I have noted that official Cuban interlocutors have increasingly adopted the stance that Cuba is neither heaven nor hell. They convey both approach and avoidance to the older pattern of un-(or barely) critical solidarity.

I don't see any downside to acknowledging that there are serious problems within Cuba and not all of them can be blamed on the US--just as Raul Castro does; and that there is a serious effort underway to frankly describe and solve these problems, a.k.a. reform.

The more a country is under threat and feels vulnerable, the less likely it is to take risks which are seen as exposing itself to outside interference and to acknowledge its vulnerability. For example one reason that has been advanced by Cubans who oppose more entrepreneurial activity has been that success promotes self rather than collective interest, leads to internal differences and undermines the presumed bulwark of solidarity.

From my experience in Vietnam, I think the solidarity of impoverishment is not nearly as motivational as a sense of opportunity to succeed personally and as a family, and to escape the bureaucracy that is intrinsically intrusive when a government tries to assure equity.

Those who have power in any system always have the best of reasons to make their lives more comfortable than the average and become resented by those who do not have such power, even if the system also gives them unparalleled social benefits. This is true in Cuba today and moral lectures or policing are unlikely to reverse it.

One way to balance official/party privilege is to open ways for people to improve their lot through alternative means of private endeavors. Obviously that can get out of control too, creating its own set of conflicts as private wealth and comparative poverty accelerates. That process is well advanced in China and Vietnam faces some of the same risks.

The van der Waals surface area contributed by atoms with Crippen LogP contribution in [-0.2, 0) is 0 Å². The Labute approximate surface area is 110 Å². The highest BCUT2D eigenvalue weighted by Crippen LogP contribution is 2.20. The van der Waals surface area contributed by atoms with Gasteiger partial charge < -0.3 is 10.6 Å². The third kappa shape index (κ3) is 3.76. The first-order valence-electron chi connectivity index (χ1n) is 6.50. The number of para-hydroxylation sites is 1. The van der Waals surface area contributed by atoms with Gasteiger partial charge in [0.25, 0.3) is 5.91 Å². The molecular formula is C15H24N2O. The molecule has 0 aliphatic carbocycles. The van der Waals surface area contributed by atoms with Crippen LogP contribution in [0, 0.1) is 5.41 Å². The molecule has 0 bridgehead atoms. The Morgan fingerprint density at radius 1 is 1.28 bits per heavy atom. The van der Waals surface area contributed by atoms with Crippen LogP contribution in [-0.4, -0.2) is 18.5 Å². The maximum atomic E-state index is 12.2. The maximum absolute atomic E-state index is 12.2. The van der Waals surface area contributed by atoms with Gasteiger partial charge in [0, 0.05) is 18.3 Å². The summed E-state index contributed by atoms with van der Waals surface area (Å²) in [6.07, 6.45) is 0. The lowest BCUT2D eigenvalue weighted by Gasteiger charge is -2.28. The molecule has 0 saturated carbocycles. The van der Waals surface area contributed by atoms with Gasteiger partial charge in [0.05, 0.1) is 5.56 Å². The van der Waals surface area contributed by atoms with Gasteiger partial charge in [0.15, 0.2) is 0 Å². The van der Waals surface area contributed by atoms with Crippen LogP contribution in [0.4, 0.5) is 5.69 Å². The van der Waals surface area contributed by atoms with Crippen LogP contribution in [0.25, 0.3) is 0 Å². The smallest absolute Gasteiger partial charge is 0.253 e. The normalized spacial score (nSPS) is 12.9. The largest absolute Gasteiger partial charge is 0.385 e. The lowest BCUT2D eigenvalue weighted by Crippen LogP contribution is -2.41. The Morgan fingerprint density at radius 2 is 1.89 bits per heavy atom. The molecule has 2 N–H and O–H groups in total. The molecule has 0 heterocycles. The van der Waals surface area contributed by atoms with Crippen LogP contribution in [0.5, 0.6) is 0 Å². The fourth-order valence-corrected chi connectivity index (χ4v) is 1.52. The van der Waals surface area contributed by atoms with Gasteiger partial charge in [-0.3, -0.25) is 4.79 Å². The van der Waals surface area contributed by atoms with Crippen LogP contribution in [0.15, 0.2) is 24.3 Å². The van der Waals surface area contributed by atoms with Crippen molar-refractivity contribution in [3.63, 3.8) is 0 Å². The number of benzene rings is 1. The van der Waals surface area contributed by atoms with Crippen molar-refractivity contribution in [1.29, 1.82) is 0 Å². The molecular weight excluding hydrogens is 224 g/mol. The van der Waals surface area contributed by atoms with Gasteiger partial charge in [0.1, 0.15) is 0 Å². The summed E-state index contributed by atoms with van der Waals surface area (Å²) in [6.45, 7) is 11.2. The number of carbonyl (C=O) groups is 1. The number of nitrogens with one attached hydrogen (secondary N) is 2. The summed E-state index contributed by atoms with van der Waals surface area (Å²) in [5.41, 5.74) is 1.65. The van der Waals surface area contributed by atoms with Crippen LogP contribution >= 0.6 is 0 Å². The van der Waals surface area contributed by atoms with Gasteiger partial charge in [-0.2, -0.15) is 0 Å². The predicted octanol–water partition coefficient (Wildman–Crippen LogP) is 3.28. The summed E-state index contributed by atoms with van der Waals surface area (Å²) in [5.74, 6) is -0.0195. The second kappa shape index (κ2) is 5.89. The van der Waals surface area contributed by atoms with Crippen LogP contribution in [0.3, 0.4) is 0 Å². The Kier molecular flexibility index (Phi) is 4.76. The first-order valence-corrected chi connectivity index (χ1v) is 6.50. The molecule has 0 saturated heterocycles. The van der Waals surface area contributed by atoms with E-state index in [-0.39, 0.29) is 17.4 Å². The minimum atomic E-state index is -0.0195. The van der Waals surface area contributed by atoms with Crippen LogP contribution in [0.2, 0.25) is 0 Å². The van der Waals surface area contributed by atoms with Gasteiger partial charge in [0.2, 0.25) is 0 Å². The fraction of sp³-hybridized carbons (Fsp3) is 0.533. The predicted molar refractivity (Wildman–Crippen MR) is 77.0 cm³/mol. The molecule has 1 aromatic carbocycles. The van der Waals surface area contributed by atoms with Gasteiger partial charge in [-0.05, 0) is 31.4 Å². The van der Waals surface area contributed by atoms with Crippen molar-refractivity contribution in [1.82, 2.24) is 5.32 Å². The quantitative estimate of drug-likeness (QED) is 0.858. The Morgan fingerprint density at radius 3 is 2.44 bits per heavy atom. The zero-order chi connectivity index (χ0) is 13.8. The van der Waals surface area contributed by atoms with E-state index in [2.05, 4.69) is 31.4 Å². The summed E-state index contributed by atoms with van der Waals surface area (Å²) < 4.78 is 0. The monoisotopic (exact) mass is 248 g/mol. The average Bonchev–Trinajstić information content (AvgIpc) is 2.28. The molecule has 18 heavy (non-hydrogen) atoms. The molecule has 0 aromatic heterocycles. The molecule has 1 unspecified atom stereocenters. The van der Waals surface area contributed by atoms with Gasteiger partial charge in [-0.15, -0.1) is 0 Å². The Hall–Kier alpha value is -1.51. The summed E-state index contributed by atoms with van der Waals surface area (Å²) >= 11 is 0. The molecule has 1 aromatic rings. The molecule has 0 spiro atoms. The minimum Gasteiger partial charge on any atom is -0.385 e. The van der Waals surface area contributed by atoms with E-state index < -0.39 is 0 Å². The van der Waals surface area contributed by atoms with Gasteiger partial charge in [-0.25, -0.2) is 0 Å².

Never-the-less, I know no Vietnamese who wants to go back to the past even though appalled by aspects of the present.

I think the extraordinary accomplishments of Cuba's revolution are more at risk if they are not able to achieve significant reform so I think it is actually an act of friendship and not of intervention to say explicitly that a different US policy will help reforms to happen.

Thursday, February 21, 2008

Cuba has accomplished great things but at great cost.

In response to "Fidel: father of modern Cuba" by Saul Landau

Fidel is neither savior nor devil, but an important historical figure who, like any human being, makes mistakes.

He seems to me primarily a moralist, shaped as much by his Jesuit education as by Marxism-Leninism (which itself has aspects of a Christian heresy).

From my own perspective, the combination of his idealism and personal dominance of Cuban politics for such a long period frustrated creativity and reform, in particular the adoption of market mechanisms at the grass roots that I have seen to be of tremendous benefit to peoples' well-being and hope in Vietnam.

This was not entirely his choice. The seldom swerving hostility by a superpower neighbor with two centuries of ambition to dominate Cuba's politics and economy put a premium on discipline and solidarity, which there, as in the US and other countries, too easily becomes repression of opponents.